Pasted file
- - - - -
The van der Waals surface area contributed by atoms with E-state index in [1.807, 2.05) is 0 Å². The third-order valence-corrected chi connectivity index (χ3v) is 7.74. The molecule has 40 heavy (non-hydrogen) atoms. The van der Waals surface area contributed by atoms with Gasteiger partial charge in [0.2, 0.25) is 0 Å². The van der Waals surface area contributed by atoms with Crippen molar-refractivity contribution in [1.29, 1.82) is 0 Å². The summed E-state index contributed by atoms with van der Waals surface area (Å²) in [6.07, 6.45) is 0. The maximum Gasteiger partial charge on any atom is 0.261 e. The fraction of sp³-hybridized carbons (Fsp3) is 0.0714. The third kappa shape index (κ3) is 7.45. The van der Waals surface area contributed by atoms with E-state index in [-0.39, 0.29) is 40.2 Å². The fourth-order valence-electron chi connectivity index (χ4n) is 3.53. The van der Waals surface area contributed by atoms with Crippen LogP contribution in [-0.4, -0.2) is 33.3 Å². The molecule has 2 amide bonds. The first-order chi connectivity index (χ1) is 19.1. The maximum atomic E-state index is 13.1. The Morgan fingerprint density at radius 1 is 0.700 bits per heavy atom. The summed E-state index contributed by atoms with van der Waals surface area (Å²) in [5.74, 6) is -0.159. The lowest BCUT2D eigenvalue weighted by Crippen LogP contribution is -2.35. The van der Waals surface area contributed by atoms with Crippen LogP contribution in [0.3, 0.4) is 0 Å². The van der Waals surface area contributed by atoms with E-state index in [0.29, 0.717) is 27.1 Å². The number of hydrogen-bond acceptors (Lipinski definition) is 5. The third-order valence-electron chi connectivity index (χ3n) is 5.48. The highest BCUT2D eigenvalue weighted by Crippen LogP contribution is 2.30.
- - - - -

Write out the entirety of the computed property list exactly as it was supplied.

The van der Waals surface area contributed by atoms with E-state index in [1.807, 2.05) is 0 Å². The third-order valence-corrected chi connectivity index (χ3v) is 7.74. The molecule has 40 heavy (non-hydrogen) atoms. The van der Waals surface area contributed by atoms with Gasteiger partial charge in [0.2, 0.25) is 0 Å². The van der Waals surface area contributed by atoms with Crippen molar-refractivity contribution in [1.29, 1.82) is 0 Å². The summed E-state index contributed by atoms with van der Waals surface area (Å²) in [6.07, 6.45) is 0. The maximum Gasteiger partial charge on any atom is 0.261 e. The fraction of sp³-hybridized carbons (Fsp3) is 0.0714. The third kappa shape index (κ3) is 7.45. The van der Waals surface area contributed by atoms with E-state index in [-0.39, 0.29) is 40.2 Å². The fourth-order valence-electron chi connectivity index (χ4n) is 3.53. The van der Waals surface area contributed by atoms with Crippen LogP contribution in [-0.4, -0.2) is 33.3 Å². The molecule has 2 amide bonds. The first-order chi connectivity index (χ1) is 19.1. The maximum atomic E-state index is 13.1. The Morgan fingerprint density at radius 1 is 0.700 bits per heavy atom. The summed E-state index contributed by atoms with van der Waals surface area (Å²) in [5.74, 6) is -0.159. The lowest BCUT2D eigenvalue weighted by Crippen LogP contribution is -2.35. The van der Waals surface area contributed by atoms with Crippen LogP contribution in [0.3, 0.4) is 0 Å². The van der Waals surface area contributed by atoms with E-state index in [0.29, 0.717) is 27.1 Å². The number of hydrogen-bond acceptors (Lipinski definition) is 5. The third-order valence-electron chi connectivity index (χ3n) is 5.48. The highest BCUT2D eigenvalue weighted by Crippen LogP contribution is 2.30.